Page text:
The state's toughest issues percolate up to the Legislature every year. Here are three that arouse a fair amount of passion — especially between us:

Should school board elections be partisan?

Webb: Yes. Think for a minute. Do you remember who represents you on state and district school boards? Did you know the school board candidates on the ballot? Do you have any idea how your school board members feel about key issues? Having school board candidates run as Republicans or Democrats will provide a great deal more exposure for candidates, will put them through a screening process to win their party nomination, and will result in better candidates who are more accountable.

Yes, candidates will have to work the grass roots in preparation for party caucuses and conventions. That's a good thing. Talking to average citizens and asking for their support is where candidates learn the most and really prepare to serve. Building coalitions at the grass-roots level is great training for effective governance. And, believe me, the far right will not always dominate the nominating process. Mainstream Utahns, who are in the majority, simply need to turn out to regain control of Utah politics. We might just see a mainstream uprising in the 2012 caucuses.

Pignanelli: "God made the Idiot for practice, and then He made the School Board." — Mark Twain. Without a doubt, the worst job in American democracy is the local school board. These poor souls suffer a thankless existence until they actually make a decision, then half of their constituents hate them, while the other half ignores them. Therefore, LaVarr is just plain cruel by wanting to force them through Utah's antiquated delegate/convention process, dominated by left- and right-wing extremists. Partisanship does not offer the answer. Many of Utah's inventive thinkers in education are Republicans, but the most innovative school system harbors thousands of liberals — the Salt Lake City School District.

LaVarr is just too old and decrepit to remember the compelling needs of younger, more vibrant parents ... like me. We want the best candidate to determine the education of our children and do not care if the school board representative is Republican, Democrat, Independent or Martian.

Why haven't legislators raised the issue of education vouchers as a way to reduce class sizes and provide more per-pupil money for public education?

Webb: Because "voucher" has unfortunately become a four-letter word in Utah and even conservative Republicans are afraid to mention it. Truth is, vouchers are a great way to have Utah parents voluntarily subsidize their children's education. If a goodly number of students leave the public system, taking, say, half of the money with them that the state is paying for their education, then the other half stays in the state system, shared among those who remain. Even Frank should be able to do that math. Vouchers could reduce class sizes and increase expenditures per pupil. Vouchers could help cope with the current budget crunch. But because most of the education establishment opposes vouchers with an irrational, zealous, religious fervor, ignoring the plain facts, legislators are scared to even raise the issue.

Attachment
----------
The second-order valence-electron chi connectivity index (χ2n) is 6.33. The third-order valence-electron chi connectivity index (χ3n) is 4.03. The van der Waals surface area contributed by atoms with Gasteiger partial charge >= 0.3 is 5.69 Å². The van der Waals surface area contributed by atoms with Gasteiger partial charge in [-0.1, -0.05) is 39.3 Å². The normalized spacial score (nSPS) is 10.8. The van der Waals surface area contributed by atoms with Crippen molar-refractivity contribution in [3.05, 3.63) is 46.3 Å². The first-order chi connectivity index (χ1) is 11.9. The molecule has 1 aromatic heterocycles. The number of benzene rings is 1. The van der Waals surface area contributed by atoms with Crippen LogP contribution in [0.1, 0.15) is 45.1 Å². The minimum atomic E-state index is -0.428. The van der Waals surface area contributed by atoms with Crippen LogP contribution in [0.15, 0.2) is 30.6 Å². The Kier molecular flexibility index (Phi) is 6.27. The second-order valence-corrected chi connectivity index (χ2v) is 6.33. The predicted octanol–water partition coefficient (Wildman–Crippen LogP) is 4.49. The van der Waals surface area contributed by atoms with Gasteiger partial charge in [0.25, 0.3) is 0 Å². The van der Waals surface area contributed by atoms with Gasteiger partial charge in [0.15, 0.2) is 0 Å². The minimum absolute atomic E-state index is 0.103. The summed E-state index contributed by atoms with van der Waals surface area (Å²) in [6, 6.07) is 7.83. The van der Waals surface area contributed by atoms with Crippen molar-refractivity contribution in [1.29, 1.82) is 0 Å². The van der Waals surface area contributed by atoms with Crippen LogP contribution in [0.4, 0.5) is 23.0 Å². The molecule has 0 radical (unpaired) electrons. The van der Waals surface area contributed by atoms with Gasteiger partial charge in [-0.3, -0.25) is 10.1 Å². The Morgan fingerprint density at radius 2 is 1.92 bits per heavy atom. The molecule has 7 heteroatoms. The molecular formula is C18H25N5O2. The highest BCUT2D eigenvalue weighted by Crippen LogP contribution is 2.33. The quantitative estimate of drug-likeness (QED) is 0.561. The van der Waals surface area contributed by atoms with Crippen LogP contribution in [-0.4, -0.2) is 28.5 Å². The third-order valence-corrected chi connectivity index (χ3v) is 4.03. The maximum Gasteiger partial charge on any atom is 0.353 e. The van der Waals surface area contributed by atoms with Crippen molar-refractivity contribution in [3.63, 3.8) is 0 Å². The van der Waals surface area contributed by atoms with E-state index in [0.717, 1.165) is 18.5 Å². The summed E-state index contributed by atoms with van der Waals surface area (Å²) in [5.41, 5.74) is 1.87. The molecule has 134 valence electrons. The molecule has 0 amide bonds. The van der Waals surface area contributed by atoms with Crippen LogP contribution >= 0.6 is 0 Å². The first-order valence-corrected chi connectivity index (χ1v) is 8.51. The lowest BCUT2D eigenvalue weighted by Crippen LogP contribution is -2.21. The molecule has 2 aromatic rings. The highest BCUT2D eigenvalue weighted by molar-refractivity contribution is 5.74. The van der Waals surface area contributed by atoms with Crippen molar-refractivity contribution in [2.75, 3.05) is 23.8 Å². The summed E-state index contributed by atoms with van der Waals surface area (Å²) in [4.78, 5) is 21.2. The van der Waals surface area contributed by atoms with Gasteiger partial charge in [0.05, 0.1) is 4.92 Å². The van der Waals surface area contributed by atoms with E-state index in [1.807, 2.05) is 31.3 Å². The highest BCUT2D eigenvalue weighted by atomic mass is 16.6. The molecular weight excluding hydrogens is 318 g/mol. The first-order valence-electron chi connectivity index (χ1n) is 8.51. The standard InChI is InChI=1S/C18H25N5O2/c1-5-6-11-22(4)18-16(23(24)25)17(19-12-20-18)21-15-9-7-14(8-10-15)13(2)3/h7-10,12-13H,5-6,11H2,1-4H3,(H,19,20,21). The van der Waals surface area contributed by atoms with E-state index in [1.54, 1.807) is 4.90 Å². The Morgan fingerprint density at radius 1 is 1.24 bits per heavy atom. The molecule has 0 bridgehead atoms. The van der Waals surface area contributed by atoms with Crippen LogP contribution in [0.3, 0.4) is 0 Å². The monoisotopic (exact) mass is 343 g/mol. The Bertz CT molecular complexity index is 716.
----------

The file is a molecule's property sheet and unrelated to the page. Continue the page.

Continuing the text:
Pignanelli: The only thing more dead than vouchers is LaVarr's sense of humor. Lawmakers clearly understand the 2006 Initiative result was a strong shout from Utahns that they do not want vouchers in the school system. Forced to look beyond vouchers, education activists are prompting better alternatives in public education. Indeed, the hallways of the state Capitol and school district offices are filled with parents and advocates pushing exciting new programs for Utah students including: charter schools, online education, advanced accountability methods, premiums for science education, greater use of technology, etc. Vouchers are "old school."

Should the full sales tax be restored on food and the overall sales tax rate be reduced?

Webb: Absolutely. Good tax policy demands a broad tax base with low rates. Narrowing the tax base is exactly the wrong thing to do for the long-term fiscal health of the state. We should eliminate most exemptions and credits (and triple all taxes on attorney/lobbyists) and let everyone pay a little. Why should wealthy and middle class people avoid paying sales tax on food? It makes no sense. If our concern is for low-income people, then we could provide a refundable tax credit. Personally, I believe everyone should pay a little bit for the government services they receive. This plan would not raise overall taxes. Everyone would pay a tiny bit more for food, but would pay less for all other items. This logic should penetrate even Frank's thick skull.

Pignanelli: Most experts agree that the sales tax on food is horribly regressive and unfair to lower-income families. Once the computer technology existed to assist supermarkets in determining which items should be taxed and not taxed, the Legislature wisely removed this onerous burden. I concur that lower-income individuals should participate in the expense of government services. However it is more efficient that this is accomplished through entitlement reform, which actually prompts more productive behavior.

Republican LaVarr Webb is a political consultant and lobbyist. Previously he was policy deputy to Gov. Mike Leavitt and Deseret News managing editor. E-mail: lwebb@exoro.com. Democrat Frank Pignanelli is Salt Lake attorney, lobbyist and political adviser. Pignanelli served 10 years in the Utah House of Representatives, six years as minority leader. His spouse, D'Arcy Dixon Pignanelli, is a state tax commissioner. E-mail: frankp@xmission.com.